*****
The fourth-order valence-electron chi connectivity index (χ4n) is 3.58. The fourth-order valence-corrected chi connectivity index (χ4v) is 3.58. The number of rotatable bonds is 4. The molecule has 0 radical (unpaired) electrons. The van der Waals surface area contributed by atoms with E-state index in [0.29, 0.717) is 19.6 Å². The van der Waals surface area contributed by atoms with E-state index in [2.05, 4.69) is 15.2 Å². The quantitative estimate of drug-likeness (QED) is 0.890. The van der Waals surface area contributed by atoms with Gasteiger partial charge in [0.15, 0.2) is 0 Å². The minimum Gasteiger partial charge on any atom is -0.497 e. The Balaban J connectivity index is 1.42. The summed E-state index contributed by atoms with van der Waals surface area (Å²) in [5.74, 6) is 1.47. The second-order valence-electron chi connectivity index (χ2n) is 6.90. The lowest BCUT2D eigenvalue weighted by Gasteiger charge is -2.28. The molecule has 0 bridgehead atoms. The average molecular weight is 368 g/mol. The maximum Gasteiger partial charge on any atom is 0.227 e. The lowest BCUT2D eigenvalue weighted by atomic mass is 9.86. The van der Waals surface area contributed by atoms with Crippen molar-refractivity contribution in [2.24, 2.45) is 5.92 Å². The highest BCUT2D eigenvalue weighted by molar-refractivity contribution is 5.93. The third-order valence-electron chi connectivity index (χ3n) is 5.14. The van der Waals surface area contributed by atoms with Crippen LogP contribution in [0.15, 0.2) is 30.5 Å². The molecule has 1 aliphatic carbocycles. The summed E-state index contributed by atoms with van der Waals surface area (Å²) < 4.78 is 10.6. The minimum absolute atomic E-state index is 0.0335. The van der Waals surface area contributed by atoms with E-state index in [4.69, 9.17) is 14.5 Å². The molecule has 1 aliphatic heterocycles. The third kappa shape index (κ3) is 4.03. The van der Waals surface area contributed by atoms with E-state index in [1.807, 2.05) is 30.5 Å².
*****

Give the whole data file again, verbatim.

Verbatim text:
The fourth-order valence-electron chi connectivity index (χ4n) is 3.58. The fourth-order valence-corrected chi connectivity index (χ4v) is 3.58. The number of rotatable bonds is 4. The molecule has 0 radical (unpaired) electrons. The van der Waals surface area contributed by atoms with E-state index in [0.29, 0.717) is 19.6 Å². The van der Waals surface area contributed by atoms with E-state index in [2.05, 4.69) is 15.2 Å². The quantitative estimate of drug-likeness (QED) is 0.890. The van der Waals surface area contributed by atoms with Gasteiger partial charge in [0.15, 0.2) is 0 Å². The minimum Gasteiger partial charge on any atom is -0.497 e. The Balaban J connectivity index is 1.42. The summed E-state index contributed by atoms with van der Waals surface area (Å²) in [5.74, 6) is 1.47. The second-order valence-electron chi connectivity index (χ2n) is 6.90. The lowest BCUT2D eigenvalue weighted by Gasteiger charge is -2.28. The molecule has 0 bridgehead atoms. The average molecular weight is 368 g/mol. The maximum Gasteiger partial charge on any atom is 0.227 e. The lowest BCUT2D eigenvalue weighted by atomic mass is 9.86. The van der Waals surface area contributed by atoms with Crippen molar-refractivity contribution in [2.24, 2.45) is 5.92 Å². The highest BCUT2D eigenvalue weighted by molar-refractivity contribution is 5.93. The third-order valence-electron chi connectivity index (χ3n) is 5.14. The van der Waals surface area contributed by atoms with Crippen LogP contribution in [0.15, 0.2) is 30.5 Å². The molecule has 1 aliphatic carbocycles. The summed E-state index contributed by atoms with van der Waals surface area (Å²) < 4.78 is 10.6. The minimum absolute atomic E-state index is 0.0335. The van der Waals surface area contributed by atoms with E-state index in [4.69, 9.17) is 14.5 Å². The molecule has 1 aliphatic heterocycles. The third kappa shape index (κ3) is 4.03. The van der Waals surface area contributed by atoms with E-state index in [1.807, 2.05) is 30.5 Å².